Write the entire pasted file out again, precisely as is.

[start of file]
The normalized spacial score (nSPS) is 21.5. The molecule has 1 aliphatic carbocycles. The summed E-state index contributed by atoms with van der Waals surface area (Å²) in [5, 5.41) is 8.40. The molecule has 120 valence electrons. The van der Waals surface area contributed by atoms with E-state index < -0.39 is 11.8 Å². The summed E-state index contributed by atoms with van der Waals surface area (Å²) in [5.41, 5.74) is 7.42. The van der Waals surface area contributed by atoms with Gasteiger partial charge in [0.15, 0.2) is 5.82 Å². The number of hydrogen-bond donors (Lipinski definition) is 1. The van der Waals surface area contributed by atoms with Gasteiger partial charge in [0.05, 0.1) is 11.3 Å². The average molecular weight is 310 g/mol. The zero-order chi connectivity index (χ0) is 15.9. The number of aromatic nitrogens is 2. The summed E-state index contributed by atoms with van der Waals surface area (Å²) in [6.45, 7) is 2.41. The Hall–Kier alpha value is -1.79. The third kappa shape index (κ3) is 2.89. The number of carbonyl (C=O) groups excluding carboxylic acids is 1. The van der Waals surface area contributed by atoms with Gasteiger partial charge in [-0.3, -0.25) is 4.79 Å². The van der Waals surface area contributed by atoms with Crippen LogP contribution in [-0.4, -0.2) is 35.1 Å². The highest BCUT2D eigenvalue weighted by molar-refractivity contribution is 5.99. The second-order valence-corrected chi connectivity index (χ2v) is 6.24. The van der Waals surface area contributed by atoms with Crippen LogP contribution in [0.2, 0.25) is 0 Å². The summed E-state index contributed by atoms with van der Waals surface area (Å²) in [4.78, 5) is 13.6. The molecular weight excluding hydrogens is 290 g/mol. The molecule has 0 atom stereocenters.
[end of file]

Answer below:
The normalized spacial score (nSPS) is 21.5. The molecule has 1 aliphatic carbocycles. The summed E-state index contributed by atoms with van der Waals surface area (Å²) in [5, 5.41) is 8.40. The molecule has 120 valence electrons. The van der Waals surface area contributed by atoms with E-state index < -0.39 is 11.8 Å². The summed E-state index contributed by atoms with van der Waals surface area (Å²) in [5.41, 5.74) is 7.42. The van der Waals surface area contributed by atoms with Gasteiger partial charge in [0.15, 0.2) is 5.82 Å². The number of hydrogen-bond donors (Lipinski definition) is 1. The van der Waals surface area contributed by atoms with Gasteiger partial charge in [0.05, 0.1) is 11.3 Å². The average molecular weight is 310 g/mol. The zero-order chi connectivity index (χ0) is 15.9. The number of aromatic nitrogens is 2. The summed E-state index contributed by atoms with van der Waals surface area (Å²) in [6.45, 7) is 2.41. The Hall–Kier alpha value is -1.79. The third kappa shape index (κ3) is 2.89. The number of carbonyl (C=O) groups excluding carboxylic acids is 1. The van der Waals surface area contributed by atoms with Gasteiger partial charge in [-0.3, -0.25) is 4.79 Å². The van der Waals surface area contributed by atoms with Crippen LogP contribution in [-0.4, -0.2) is 35.1 Å². The highest BCUT2D eigenvalue weighted by molar-refractivity contribution is 5.99. The second-order valence-corrected chi connectivity index (χ2v) is 6.24. The van der Waals surface area contributed by atoms with Crippen LogP contribution in [0.2, 0.25) is 0 Å². The summed E-state index contributed by atoms with van der Waals surface area (Å²) in [4.78, 5) is 13.6. The molecular weight excluding hydrogens is 290 g/mol. The molecule has 0 atom stereocenters.